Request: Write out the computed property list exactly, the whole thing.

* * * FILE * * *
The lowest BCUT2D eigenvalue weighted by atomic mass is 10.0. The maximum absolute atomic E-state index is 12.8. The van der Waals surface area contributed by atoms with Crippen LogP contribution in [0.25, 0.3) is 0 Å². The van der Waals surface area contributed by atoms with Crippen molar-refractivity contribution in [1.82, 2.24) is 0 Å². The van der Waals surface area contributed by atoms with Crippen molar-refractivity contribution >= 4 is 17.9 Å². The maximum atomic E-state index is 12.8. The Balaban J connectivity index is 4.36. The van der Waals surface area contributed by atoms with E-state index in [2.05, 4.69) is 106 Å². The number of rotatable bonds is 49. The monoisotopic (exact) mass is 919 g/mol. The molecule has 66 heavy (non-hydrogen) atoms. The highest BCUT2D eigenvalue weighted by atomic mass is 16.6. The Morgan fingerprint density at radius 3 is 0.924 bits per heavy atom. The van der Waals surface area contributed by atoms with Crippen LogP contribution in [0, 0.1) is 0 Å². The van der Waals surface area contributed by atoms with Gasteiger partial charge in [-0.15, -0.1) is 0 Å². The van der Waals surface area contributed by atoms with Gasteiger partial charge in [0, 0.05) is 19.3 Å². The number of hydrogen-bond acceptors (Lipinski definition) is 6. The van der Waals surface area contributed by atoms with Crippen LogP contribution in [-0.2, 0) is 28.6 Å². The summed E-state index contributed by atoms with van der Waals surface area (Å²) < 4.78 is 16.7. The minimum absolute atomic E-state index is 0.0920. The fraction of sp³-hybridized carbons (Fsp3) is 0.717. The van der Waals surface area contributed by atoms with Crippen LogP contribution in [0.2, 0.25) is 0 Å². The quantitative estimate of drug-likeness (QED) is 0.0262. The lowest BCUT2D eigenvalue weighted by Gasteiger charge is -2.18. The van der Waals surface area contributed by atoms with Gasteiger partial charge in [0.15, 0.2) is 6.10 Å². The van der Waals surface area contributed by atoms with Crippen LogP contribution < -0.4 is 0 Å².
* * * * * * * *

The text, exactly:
The lowest BCUT2D eigenvalue weighted by atomic mass is 10.0. The maximum absolute atomic E-state index is 12.8. The van der Waals surface area contributed by atoms with Crippen LogP contribution in [0.25, 0.3) is 0 Å². The van der Waals surface area contributed by atoms with Crippen molar-refractivity contribution in [1.82, 2.24) is 0 Å². The van der Waals surface area contributed by atoms with Crippen molar-refractivity contribution >= 4 is 17.9 Å². The maximum atomic E-state index is 12.8. The Balaban J connectivity index is 4.36. The van der Waals surface area contributed by atoms with E-state index in [2.05, 4.69) is 106 Å². The number of rotatable bonds is 49. The monoisotopic (exact) mass is 919 g/mol. The molecule has 66 heavy (non-hydrogen) atoms. The highest BCUT2D eigenvalue weighted by atomic mass is 16.6. The Morgan fingerprint density at radius 3 is 0.924 bits per heavy atom. The van der Waals surface area contributed by atoms with Crippen LogP contribution in [0, 0.1) is 0 Å². The van der Waals surface area contributed by atoms with Gasteiger partial charge in [-0.15, -0.1) is 0 Å². The van der Waals surface area contributed by atoms with Gasteiger partial charge in [0, 0.05) is 19.3 Å². The number of hydrogen-bond acceptors (Lipinski definition) is 6. The van der Waals surface area contributed by atoms with Crippen LogP contribution in [-0.2, 0) is 28.6 Å². The summed E-state index contributed by atoms with van der Waals surface area (Å²) < 4.78 is 16.7. The minimum absolute atomic E-state index is 0.0920. The fraction of sp³-hybridized carbons (Fsp3) is 0.717. The van der Waals surface area contributed by atoms with Crippen LogP contribution in [0.2, 0.25) is 0 Å². The quantitative estimate of drug-likeness (QED) is 0.0262. The lowest BCUT2D eigenvalue weighted by Gasteiger charge is -2.18. The van der Waals surface area contributed by atoms with Gasteiger partial charge in [0.15, 0.2) is 6.10 Å². The van der Waals surface area contributed by atoms with Crippen LogP contribution < -0.4 is 0 Å².